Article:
Structure of Wildland Fire Flames

The objectives of this research project are to: perform detailed large eddy simulations (LES) to provide a basic understanding of the structure and dynamics of wildland fire flames; identify the origin of organized vortical structures; evaluate the relative weight of external/wind-driven versus internal/buoyancy-driven motions; evaluate the relative weight of convective versus radiative heat transfer; and provide a companion computational component to the experimental component of the UMD wildland fire research program (led by Prof. Gollner).

Representative stationary flame produced in the UMD wind tunnel

Numerical simulations are being performed with an advanced Computational Fluid Dynamics (CFD) capability, developed by FM Global, and called FireFOAM (https://github.com/fireFoam-dev). FireFOAM is based on a free, open-source, general-purpose, CFD software package called OpenFOAM (http://www.openfoam.com). FireFOAM features state-of-the-art computational mesh generation and physical modeling capabilities, including an object-oriented C++ environment, an ability to handle/generate unstructured polyhedral grids, a compressible flow formulation, advanced LES models and multi-physics models (e.g., to describe turbulence, mixing, pyrolysis, combustion, convective heat transfer, radiative heat transfer, etc), and a massively parallel processing environment (using MPI protocols).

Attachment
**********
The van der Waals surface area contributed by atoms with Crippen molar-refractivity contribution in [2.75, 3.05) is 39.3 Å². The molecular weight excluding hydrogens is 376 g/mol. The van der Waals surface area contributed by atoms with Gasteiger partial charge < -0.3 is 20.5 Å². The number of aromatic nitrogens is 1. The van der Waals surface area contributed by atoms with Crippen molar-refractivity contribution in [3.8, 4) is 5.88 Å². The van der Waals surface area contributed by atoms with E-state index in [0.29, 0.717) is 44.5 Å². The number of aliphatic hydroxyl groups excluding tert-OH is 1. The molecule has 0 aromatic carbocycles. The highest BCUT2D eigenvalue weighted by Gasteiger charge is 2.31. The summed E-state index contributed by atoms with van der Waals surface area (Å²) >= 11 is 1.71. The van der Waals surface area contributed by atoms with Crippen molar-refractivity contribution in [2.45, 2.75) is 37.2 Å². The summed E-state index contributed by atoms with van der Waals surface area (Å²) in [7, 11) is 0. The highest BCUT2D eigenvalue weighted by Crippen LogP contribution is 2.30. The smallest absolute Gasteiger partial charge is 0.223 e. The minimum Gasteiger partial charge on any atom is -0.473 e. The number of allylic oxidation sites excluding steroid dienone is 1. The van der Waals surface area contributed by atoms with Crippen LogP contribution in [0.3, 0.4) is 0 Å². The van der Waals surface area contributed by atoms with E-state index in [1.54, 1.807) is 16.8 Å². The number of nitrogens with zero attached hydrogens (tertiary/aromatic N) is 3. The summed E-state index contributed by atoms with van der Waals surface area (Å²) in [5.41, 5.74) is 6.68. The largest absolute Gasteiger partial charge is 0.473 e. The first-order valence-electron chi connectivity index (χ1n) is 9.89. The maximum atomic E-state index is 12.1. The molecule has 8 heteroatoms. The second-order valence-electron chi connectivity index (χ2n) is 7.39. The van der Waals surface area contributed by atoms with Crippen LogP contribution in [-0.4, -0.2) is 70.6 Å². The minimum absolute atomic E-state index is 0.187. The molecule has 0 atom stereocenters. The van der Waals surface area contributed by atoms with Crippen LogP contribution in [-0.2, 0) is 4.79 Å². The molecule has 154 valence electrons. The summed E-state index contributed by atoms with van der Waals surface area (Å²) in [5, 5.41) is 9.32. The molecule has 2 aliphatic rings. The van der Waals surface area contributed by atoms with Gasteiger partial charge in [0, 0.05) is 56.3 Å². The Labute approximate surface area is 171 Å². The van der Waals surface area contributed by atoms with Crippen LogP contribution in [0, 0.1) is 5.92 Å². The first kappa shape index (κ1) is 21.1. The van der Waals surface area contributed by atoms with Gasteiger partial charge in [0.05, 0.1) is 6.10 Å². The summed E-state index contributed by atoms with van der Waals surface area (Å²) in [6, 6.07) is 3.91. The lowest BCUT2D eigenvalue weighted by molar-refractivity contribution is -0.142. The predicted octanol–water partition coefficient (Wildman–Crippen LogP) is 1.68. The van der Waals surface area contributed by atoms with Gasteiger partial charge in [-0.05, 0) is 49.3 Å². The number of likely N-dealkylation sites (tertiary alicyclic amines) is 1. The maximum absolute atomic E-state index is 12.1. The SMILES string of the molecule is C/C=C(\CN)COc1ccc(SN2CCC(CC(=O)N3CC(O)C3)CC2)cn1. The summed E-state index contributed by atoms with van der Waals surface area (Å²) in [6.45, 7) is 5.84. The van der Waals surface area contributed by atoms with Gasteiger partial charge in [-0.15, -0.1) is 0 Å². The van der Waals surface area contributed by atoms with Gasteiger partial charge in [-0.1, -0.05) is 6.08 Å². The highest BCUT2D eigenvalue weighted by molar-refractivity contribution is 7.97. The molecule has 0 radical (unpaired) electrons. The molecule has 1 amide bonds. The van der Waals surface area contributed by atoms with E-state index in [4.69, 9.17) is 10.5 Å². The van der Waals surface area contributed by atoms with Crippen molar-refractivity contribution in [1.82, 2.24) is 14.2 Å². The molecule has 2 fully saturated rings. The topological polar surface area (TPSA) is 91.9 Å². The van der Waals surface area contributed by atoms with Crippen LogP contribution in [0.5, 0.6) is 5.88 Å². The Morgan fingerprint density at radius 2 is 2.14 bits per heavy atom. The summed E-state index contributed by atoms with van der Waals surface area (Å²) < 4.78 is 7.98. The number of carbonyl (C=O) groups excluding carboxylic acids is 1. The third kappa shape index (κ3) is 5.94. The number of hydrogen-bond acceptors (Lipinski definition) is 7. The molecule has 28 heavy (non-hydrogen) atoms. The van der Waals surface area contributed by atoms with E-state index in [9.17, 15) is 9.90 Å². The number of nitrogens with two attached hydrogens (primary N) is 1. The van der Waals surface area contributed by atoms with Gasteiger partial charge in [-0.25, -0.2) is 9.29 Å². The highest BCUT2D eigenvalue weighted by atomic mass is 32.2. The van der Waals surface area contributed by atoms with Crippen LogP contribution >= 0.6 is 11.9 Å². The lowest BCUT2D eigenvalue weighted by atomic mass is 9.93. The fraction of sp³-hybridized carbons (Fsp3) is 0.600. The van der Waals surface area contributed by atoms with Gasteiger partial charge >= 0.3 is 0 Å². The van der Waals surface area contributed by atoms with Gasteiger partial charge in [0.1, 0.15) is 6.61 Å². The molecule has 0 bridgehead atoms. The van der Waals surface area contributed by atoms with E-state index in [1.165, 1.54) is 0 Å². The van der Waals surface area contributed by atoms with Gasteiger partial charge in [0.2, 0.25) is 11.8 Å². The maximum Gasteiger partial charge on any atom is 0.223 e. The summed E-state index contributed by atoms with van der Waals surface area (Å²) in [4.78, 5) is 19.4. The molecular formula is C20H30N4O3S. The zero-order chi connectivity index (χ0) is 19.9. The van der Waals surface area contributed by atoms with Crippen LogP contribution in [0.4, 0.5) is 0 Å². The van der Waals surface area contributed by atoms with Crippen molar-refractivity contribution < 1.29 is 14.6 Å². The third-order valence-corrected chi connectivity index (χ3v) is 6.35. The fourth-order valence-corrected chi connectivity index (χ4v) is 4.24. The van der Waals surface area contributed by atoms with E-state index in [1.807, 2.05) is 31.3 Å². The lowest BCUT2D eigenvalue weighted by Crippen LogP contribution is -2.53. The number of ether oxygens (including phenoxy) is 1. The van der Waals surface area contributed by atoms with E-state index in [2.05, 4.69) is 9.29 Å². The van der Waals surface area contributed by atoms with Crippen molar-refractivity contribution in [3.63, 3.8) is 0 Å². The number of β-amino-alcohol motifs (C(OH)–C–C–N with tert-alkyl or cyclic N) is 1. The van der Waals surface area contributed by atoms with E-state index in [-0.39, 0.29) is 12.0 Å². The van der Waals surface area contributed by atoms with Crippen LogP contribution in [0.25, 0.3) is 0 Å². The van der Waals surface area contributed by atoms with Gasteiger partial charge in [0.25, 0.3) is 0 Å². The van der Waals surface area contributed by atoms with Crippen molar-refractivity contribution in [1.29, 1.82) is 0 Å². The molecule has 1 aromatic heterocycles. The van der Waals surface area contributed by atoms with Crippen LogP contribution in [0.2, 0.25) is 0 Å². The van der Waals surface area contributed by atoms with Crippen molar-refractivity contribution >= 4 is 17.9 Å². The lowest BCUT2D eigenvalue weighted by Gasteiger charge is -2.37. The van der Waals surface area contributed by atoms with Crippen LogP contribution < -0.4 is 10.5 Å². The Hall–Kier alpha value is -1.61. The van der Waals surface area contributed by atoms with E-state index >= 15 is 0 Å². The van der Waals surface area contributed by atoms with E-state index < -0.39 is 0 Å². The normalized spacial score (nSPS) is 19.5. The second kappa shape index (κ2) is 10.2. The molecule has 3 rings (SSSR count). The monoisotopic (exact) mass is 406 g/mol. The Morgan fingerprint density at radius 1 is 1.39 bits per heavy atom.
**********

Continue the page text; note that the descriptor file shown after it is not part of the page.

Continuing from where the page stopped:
Preliminary test simulations of buoyancy-driven Rayleigh-Taylor instability effects in horizontal thermal boundary layers. Both figures present a top view showing the instantaneous structure of the boundary layer: the external flow is from left to right and the positive buoyant direction is perpendicular to the plane of view, from rear to front. Top figure: moderately unstable boundary layer. Bottom figure: strongly unstable boundary layer.